Throughout, Mikkelsen has maintained close ties with filmmakers in Denmark. His best works include realist collaborations with Vinterberg, namely “Another Round”—in which Mikkelsen starred as a schoolteacher who begins drinking on the job, winning over his entire class with his newfound charisma—and “The Hunt”—in which he played a man falsely accused of sexually abusing a child, and for which he won the Best Actor award at Cannes. He’s also dabbled in period pieces: in 2012, he starred in “A Royal Affair,” Nikolaj Arcel’s Oscar-nominated, Enlightenment-era romance about Johann Friedrich Struensee, the court physician who implemented sweeping political reforms while tending to the mad King Christian VII—and sleeping with the queen. A decade later, Mikkelsen and Arcel have reunited for another eighteenth-century saga, “The Promised Land,” which will be released this week. Mikkelsen plays Ludvig von Kahlen, an army captain who seeks to make his fortune by cultivating moorland that has long been hostile to human and plant life alike. Kahlen is a prideful stoic who immediately clashes with a sociopathic local aristocrat. Though violence seems inevitable, the question of whether the crops will survive the first frost is a source of equal suspense. Mikkelsen is perhaps the only actor who could mine such drama from potatoes.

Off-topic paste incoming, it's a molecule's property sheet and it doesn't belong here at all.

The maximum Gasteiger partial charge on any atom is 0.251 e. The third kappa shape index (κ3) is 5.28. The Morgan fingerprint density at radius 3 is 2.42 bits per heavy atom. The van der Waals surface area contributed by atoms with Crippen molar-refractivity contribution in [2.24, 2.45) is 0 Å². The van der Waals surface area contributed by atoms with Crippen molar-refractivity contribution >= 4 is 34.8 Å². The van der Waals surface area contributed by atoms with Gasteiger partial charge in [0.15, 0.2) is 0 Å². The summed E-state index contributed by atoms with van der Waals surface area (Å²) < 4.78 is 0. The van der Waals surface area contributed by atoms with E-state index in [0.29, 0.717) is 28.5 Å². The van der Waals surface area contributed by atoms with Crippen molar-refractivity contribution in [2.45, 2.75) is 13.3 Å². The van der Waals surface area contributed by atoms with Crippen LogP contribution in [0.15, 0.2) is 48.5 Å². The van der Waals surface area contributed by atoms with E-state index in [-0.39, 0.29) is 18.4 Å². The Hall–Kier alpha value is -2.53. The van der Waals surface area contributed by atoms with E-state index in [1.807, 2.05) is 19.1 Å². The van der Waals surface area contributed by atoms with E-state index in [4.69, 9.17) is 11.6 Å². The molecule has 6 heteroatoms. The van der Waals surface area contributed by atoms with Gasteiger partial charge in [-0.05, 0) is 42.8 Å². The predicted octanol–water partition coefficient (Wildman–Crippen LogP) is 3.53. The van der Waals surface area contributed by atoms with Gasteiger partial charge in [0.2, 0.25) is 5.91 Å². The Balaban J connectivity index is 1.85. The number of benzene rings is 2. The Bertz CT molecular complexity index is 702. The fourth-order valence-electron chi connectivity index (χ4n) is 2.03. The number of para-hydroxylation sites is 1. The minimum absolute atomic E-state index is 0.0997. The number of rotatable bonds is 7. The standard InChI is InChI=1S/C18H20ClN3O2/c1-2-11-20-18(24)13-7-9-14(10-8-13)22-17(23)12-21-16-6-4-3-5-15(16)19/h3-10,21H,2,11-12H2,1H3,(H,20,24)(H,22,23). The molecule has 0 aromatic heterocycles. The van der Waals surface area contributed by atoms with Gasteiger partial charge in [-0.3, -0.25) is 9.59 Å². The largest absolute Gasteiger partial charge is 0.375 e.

On the day we spoke, Mikkelsen, who was at home in Copenhagen, wore a gray zip-neck sweater, his platinum-blond hair tucked under a knit hat. Five minutes in, he lit his first cigarette; he proceeded to chain-smoke through the rest of the interview, his answers punctuated by contemplative drags and enthusiastic hand gestures. Our conversation has been edited and condensed.
I’d love to hear about what brought you to “The Promised Land.” I know you’d worked with Nikolaj Arcel before—had you read the book that it was based on? Did you know the history?
I did a film ten years ago with Nikolaj called “A Royal Affair,” which is a well-known story, at least for my generation. We were taught that in school. But the guy in “The Promised Land,” Kahlen, kind of disappeared out of history. He managed to do something nobody else had achieved, but he also abandoned the project completely, and never turned back to it. For that reason, I think it was forgotten. Nikolaj came to me and pitched this story about something with potatoes. [Laughs.] And I thought, All right, is there something else in the story? And, sure enough, there was.